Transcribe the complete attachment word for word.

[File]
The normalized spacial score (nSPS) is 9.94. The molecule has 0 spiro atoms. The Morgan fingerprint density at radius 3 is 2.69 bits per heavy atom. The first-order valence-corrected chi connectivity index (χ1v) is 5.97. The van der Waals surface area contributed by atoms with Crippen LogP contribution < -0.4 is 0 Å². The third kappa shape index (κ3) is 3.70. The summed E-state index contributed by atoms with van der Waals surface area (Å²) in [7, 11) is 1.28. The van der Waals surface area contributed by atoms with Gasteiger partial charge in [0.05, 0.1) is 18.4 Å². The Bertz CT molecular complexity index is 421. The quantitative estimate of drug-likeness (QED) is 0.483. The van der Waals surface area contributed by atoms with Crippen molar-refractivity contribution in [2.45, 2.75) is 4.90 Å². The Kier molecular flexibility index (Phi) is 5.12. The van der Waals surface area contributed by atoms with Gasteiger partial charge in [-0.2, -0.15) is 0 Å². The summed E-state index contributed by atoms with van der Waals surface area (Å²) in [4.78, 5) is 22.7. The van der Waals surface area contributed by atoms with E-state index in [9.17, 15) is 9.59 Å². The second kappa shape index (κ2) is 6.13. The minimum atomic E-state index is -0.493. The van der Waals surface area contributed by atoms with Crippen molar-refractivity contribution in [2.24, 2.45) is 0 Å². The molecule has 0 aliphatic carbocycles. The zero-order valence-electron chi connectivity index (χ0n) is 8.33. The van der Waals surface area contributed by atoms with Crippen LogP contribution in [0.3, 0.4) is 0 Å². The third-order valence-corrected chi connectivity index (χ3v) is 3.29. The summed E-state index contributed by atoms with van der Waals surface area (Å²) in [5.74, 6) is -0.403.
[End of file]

The normalized spacial score (nSPS) is 9.94. The molecule has 0 spiro atoms. The Morgan fingerprint density at radius 3 is 2.69 bits per heavy atom. The first-order valence-corrected chi connectivity index (χ1v) is 5.97. The van der Waals surface area contributed by atoms with Crippen LogP contribution < -0.4 is 0 Å². The third kappa shape index (κ3) is 3.70. The summed E-state index contributed by atoms with van der Waals surface area (Å²) in [7, 11) is 1.28. The van der Waals surface area contributed by atoms with Gasteiger partial charge in [0.05, 0.1) is 18.4 Å². The Bertz CT molecular complexity index is 421. The quantitative estimate of drug-likeness (QED) is 0.483. The van der Waals surface area contributed by atoms with Crippen molar-refractivity contribution in [2.45, 2.75) is 4.90 Å². The Kier molecular flexibility index (Phi) is 5.12. The van der Waals surface area contributed by atoms with Gasteiger partial charge in [-0.2, -0.15) is 0 Å². The summed E-state index contributed by atoms with van der Waals surface area (Å²) in [4.78, 5) is 22.7. The van der Waals surface area contributed by atoms with E-state index in [9.17, 15) is 9.59 Å². The second kappa shape index (κ2) is 6.13. The minimum atomic E-state index is -0.493. The van der Waals surface area contributed by atoms with Crippen molar-refractivity contribution in [2.24, 2.45) is 0 Å². The molecule has 0 aliphatic carbocycles. The zero-order valence-electron chi connectivity index (χ0n) is 8.33. The van der Waals surface area contributed by atoms with Crippen LogP contribution in [0.3, 0.4) is 0 Å². The third-order valence-corrected chi connectivity index (χ3v) is 3.29. The summed E-state index contributed by atoms with van der Waals surface area (Å²) in [5.74, 6) is -0.403.